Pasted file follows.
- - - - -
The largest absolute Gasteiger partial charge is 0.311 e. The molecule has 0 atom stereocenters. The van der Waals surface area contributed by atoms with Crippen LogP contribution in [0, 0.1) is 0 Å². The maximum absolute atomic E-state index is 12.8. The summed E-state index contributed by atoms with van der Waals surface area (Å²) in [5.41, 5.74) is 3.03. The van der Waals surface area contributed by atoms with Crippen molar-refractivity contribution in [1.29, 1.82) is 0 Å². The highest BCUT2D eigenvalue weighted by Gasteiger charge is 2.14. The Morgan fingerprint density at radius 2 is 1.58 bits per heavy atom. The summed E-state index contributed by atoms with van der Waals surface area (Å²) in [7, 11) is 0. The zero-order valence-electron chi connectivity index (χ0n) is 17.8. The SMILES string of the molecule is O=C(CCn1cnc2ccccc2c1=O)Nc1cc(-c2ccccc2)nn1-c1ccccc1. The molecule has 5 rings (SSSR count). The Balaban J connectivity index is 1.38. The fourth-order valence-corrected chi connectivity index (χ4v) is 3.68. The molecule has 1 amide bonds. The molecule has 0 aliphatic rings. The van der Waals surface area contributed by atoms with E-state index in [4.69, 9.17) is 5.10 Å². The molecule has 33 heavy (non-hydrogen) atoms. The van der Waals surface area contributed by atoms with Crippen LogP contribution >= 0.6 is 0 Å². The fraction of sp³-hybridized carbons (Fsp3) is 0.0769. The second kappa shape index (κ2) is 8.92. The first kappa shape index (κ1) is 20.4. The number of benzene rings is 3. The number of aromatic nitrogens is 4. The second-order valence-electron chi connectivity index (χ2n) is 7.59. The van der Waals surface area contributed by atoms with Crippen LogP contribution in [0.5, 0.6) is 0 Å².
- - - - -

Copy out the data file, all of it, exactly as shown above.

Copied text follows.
The largest absolute Gasteiger partial charge is 0.311 e. The molecule has 0 atom stereocenters. The van der Waals surface area contributed by atoms with Crippen LogP contribution in [0, 0.1) is 0 Å². The maximum absolute atomic E-state index is 12.8. The summed E-state index contributed by atoms with van der Waals surface area (Å²) in [5.41, 5.74) is 3.03. The van der Waals surface area contributed by atoms with Crippen molar-refractivity contribution in [1.29, 1.82) is 0 Å². The highest BCUT2D eigenvalue weighted by Gasteiger charge is 2.14. The Morgan fingerprint density at radius 2 is 1.58 bits per heavy atom. The summed E-state index contributed by atoms with van der Waals surface area (Å²) in [7, 11) is 0. The zero-order valence-electron chi connectivity index (χ0n) is 17.8. The SMILES string of the molecule is O=C(CCn1cnc2ccccc2c1=O)Nc1cc(-c2ccccc2)nn1-c1ccccc1. The molecule has 5 rings (SSSR count). The Balaban J connectivity index is 1.38. The fourth-order valence-corrected chi connectivity index (χ4v) is 3.68. The molecule has 1 amide bonds. The molecule has 0 aliphatic rings. The van der Waals surface area contributed by atoms with E-state index in [4.69, 9.17) is 5.10 Å². The molecule has 33 heavy (non-hydrogen) atoms. The van der Waals surface area contributed by atoms with Crippen LogP contribution >= 0.6 is 0 Å². The fraction of sp³-hybridized carbons (Fsp3) is 0.0769. The second kappa shape index (κ2) is 8.92. The first kappa shape index (κ1) is 20.4. The number of benzene rings is 3. The number of aromatic nitrogens is 4. The second-order valence-electron chi connectivity index (χ2n) is 7.59. The van der Waals surface area contributed by atoms with Crippen LogP contribution in [0.5, 0.6) is 0 Å².